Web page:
That night we each took shifts to watch over the men sleeping at Central. I was up at 3AM with Mehtab and Jun, who’d stayed from his shift in order to reflect on the experience thus far.
That morning we vacated the shelter around 7AM, heading the the Shrine of Immaculate Conception, to hand out sack breakfasts. There were a bunch of leftover sack lunches from Central, so we took them in a box and handed them out to the people we saw slowly waking up on the steps of the church, on the ground by the park, and on the benches.
“Bless your beautiful souls.”
And once we finished handing them out, the group began an impromptu clean up of the area, picking up the trash littering the sidewalk.
I loved the proactive quality of this group. No one ever had to tell them to do something. If they say something that needed doing, they just did it. They’re the kind of people that were going to elicit real change in the world, and it was an honor to go on this trip with them.
They’re also the brave souls that cleaned the bathrooms at the church. Selaem, Mihir, and Kathy, I have so much respect for you guys.
Mira, Mehtab and I handed out the bagged lunches and coffee. I was starting to see a lot of familiar faces from our earlier stops, which both excited and saddened me.
All I wanted was for these people to never need our services again.
All I wanted was for them to go home.
To have a home.
Some people smiled, others simply took their food and went on their way. And yet some others had gushing gratitude for us.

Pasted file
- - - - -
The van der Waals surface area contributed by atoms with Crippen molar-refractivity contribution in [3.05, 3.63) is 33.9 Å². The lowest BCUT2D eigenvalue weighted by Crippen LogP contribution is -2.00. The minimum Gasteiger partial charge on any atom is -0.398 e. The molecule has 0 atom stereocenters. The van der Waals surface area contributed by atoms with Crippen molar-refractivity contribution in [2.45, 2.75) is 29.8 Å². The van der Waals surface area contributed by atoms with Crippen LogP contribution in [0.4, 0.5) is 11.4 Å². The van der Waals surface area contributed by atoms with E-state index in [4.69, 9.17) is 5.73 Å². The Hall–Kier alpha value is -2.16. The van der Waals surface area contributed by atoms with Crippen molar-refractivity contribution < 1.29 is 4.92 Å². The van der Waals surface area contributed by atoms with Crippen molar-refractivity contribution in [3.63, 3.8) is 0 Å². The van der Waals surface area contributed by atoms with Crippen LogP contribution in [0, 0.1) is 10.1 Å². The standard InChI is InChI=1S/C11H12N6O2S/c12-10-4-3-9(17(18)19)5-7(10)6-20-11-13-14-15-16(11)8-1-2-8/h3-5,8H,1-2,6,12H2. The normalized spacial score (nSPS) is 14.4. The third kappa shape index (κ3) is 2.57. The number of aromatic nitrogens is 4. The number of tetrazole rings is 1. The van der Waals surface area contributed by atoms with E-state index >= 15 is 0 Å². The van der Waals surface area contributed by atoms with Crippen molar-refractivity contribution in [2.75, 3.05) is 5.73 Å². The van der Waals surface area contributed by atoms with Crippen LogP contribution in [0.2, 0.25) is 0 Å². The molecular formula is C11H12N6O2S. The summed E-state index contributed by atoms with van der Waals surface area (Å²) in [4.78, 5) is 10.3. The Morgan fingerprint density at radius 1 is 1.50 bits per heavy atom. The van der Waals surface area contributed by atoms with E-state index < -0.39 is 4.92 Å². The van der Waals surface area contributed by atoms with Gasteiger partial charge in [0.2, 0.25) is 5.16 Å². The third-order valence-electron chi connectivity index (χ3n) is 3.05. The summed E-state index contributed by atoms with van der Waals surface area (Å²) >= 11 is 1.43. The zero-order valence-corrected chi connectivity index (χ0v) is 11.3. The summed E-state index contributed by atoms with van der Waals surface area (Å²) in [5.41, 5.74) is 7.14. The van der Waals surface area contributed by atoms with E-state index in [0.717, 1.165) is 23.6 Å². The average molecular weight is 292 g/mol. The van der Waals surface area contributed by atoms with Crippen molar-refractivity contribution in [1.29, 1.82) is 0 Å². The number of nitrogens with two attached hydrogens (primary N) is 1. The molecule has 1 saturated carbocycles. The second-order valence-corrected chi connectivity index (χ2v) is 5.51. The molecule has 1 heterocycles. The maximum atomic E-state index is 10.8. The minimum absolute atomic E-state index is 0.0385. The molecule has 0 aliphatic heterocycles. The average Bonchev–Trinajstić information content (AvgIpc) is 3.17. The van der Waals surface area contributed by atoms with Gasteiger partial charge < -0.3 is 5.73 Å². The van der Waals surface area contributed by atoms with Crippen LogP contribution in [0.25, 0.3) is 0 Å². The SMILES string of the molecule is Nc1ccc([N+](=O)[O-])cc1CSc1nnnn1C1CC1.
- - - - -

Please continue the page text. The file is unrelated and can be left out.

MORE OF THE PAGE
“Good morning! Here’s a lunch and some coffee!”
“Wow, are you an angel?”
“No sir, just a volunteer!”
We had plenty of lunches and many people came back for seconds and thirds At least hunger doesn’t seem to be an issue in this city that seems to rain free food.
From the church, we walked down to Central Park (yes apparently there is one in Atlanta) to an event with Church on the Street. Church on the Street is exactly what it sounds like; a mobile church trying to lessen the divide between the fortunate and the less fortunate.
That day’s event was “Art in the Park” where people from all walks of life came together to create chalk drawings on a small corner of the park. There’s something about art that pulls people together and allows them to open up to one another.
They also had cake.
One of the church’s main focuses was to provide a safe place and rehabilitation for women who had been victimized by human trafficking.
Atlanta is home to one of the largest sex trafficking rings in the country. It’s gotten to the point where many airlines train their flight attendants to lookout for signs of a trafficked child. But pimps have gotten really good at keeping things under wraps, drugging women so that they forget their pain.
Furthermore, children are not the only ones being trafficked. Everyone can sympathize with that blonde 15 year old girl who ran away from home and got in with the wrong crowd. But what about the 35-40 year old women who have been in the ring for years? No one’s looking for them anymore.
Sometimes these girls don’t want to be rescued. There was a girl who came running to the church, bruised and beaten up, swearing she was done. Less than an hour later, she was back with her pimp because she needed the drugs. This happened two more times.